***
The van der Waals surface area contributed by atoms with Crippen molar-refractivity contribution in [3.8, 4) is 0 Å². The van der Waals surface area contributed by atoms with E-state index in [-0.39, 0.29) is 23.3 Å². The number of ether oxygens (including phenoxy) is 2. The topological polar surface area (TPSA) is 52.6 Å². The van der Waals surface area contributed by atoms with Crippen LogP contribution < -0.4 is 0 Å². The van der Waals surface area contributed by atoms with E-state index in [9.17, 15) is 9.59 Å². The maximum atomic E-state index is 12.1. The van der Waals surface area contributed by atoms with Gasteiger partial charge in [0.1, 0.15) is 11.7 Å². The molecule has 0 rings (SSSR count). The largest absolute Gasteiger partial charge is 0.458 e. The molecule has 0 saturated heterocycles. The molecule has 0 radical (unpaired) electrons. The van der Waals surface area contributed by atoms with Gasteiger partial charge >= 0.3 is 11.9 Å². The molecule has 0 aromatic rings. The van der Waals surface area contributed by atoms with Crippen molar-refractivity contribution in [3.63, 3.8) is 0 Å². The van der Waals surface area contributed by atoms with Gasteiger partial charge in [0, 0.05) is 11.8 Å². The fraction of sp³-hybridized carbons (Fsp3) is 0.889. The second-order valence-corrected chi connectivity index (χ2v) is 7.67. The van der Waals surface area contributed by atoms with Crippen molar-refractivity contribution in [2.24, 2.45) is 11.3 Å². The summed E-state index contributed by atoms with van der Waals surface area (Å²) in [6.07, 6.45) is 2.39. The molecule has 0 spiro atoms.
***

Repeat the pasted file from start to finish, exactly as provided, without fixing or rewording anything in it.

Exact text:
The van der Waals surface area contributed by atoms with Crippen molar-refractivity contribution in [3.8, 4) is 0 Å². The van der Waals surface area contributed by atoms with E-state index in [-0.39, 0.29) is 23.3 Å². The number of ether oxygens (including phenoxy) is 2. The topological polar surface area (TPSA) is 52.6 Å². The van der Waals surface area contributed by atoms with Crippen LogP contribution < -0.4 is 0 Å². The van der Waals surface area contributed by atoms with E-state index in [9.17, 15) is 9.59 Å². The maximum atomic E-state index is 12.1. The van der Waals surface area contributed by atoms with Gasteiger partial charge in [0.1, 0.15) is 11.7 Å². The molecule has 0 rings (SSSR count). The largest absolute Gasteiger partial charge is 0.458 e. The molecule has 0 saturated heterocycles. The molecule has 0 radical (unpaired) electrons. The van der Waals surface area contributed by atoms with Gasteiger partial charge >= 0.3 is 11.9 Å². The molecule has 0 aromatic rings. The van der Waals surface area contributed by atoms with Crippen molar-refractivity contribution in [3.63, 3.8) is 0 Å². The van der Waals surface area contributed by atoms with Gasteiger partial charge in [0, 0.05) is 11.8 Å². The fraction of sp³-hybridized carbons (Fsp3) is 0.889. The second-order valence-corrected chi connectivity index (χ2v) is 7.67. The van der Waals surface area contributed by atoms with Crippen molar-refractivity contribution in [2.24, 2.45) is 11.3 Å². The summed E-state index contributed by atoms with van der Waals surface area (Å²) in [6.07, 6.45) is 2.39. The molecule has 0 spiro atoms.